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We were interested in the finding by Atherton and colleagues of an association between current vitamin D status and chronic widespread pain (CWP). The authors conclude: “Follow-up studies are needed to evaluate
whether higher vitamin D intake might have beneficial effects on CWP risk”.
We are completing a large randomised, placebo-controlled trial on vitamin D and can contribute preliminary re...
We are completing a large randomised, placebo-controlled trial on vitamin D and can contribute preliminary results to this debate. The ‘Vital D’ study has over 2,000 women aged 70+ years. The randomised
participants received an annual dose of either 500,000IU cholecalciferol or placebo and have received study medication for 3 to 5 years. A randomised subset of 100 participants had pathology taken at the time of
completing the SF-12 questionnaire, coinciding with autumn/winter and one-year after the final dose of study medication. Serum vitamin D (Diasorin) and parathyroid hormone (PTH) levels were measured using the RIA and ELISA
We analysed our data for an association between vitamin D status and the two pain-related questions from SF-12. Question 8 “During the past 4 weeks, how much did pain interfere with your normal work?” – answers are
categorical ranging from “not at all” to “extremely”; Question 12 “During the past 4 weeks, how much of the time has your physical health or emotional problems interfered with your social activities (like visiting friends and relatives etc)?” – participants selected a category ranging from “all of the time” to “none of the time”. Results were analysed by logistic regressions using log transformed data and age-adjusted where appropriate (Minitab™-15). Pathology samples from 97 participants are
available (54=active; n=43 placebo).
Serum vitamin D and PTH were both predictive of the amount of time that physical health or emotional problems interfered with social activities (p<0.001). Women with lower vitamin D and higher PTH were more likely to have ill health impact on their social activities. The
relationship was stronger for PTH than vitamin D (p=0.001 and p=0.041, respectively); the median PTH for women indicating higher impact of ill health on social activities was 7.1 pmol/L (IQR: 4.5 to 11.7) compared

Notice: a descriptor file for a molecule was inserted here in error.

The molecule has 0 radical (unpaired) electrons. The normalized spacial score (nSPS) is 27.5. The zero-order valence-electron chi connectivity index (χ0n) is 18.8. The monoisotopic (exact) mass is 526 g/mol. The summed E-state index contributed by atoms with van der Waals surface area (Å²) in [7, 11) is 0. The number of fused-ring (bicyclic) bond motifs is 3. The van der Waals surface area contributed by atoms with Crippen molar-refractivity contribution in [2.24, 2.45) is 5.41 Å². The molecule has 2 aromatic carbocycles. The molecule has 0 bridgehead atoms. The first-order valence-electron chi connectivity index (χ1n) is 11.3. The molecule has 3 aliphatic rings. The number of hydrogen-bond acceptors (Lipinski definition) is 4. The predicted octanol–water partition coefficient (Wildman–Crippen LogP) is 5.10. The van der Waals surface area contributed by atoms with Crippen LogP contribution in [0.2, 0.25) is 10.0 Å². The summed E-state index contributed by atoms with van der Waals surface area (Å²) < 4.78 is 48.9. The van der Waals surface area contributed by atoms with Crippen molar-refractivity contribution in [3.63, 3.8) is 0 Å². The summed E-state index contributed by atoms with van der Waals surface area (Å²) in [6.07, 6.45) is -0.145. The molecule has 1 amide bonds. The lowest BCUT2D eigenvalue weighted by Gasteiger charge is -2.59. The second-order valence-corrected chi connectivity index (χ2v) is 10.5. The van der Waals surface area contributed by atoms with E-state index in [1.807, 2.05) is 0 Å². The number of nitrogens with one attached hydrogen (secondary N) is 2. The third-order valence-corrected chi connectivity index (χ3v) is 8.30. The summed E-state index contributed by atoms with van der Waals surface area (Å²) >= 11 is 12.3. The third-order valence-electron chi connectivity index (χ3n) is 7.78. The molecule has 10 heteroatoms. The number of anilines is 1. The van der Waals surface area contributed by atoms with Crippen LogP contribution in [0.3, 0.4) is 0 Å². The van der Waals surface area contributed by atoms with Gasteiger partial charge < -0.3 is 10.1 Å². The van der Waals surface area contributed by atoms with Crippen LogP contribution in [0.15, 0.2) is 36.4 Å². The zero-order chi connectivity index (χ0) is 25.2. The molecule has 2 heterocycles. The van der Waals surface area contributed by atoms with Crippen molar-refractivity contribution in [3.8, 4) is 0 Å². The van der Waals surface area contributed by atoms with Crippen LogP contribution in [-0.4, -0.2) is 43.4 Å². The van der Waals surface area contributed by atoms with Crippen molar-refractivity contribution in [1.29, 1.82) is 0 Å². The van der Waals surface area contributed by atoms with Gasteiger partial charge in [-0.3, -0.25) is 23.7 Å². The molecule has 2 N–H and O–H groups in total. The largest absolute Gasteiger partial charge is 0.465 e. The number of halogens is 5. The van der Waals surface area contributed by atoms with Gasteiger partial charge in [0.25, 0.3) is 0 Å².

with 4.4 pmol/L (IQR: 3.4 to 6.1) for those experiencing little interference through health problems. The corresponding vitamin D medians were 48 nmol/L (IQR: 42 to 80) compared with 53 nmol/L (IQR: 40 to 70).
Although we did not find a direct association between serum vitamin D or PTH with interference from pain (p=0.279 and p=0.132, respectively), response to the pain question was moderately and significantly correlated
to the amount of time that health problems interfered with social activities (Pearson correlation=0.4; p<0.000). Participants with more interference from pain were 2.3 (95% CI: 1.4, 3.8) times more likely to experience higher interference of social activities due to health problems.
The analysis suggests lower vitamin D and higher PTH levels are associated with reduced health-related quality of life. This association was stronger with PTH than vitamin D. Although our results did not demonstrate a direct association between vitamin D status and our index of pain, those with higher vitamin D and lower PTH levels (better vitamin D status) had less interference on social activity through physical ill health or emotional problems. Our results did not demonstrate a direct
link of vitamin D status with pain but rather an inferred effect through the relationship between pain and health status.
1. Atherton K, Berry D, Macfarlane G, Power C, Hypponen E. Vitamin D and chronic widespread pain in a white middle-aged British population: evidence from a cross-sectional population survey. Ann Rheum Dis 2008;Aug
12 [Epub ahead of print].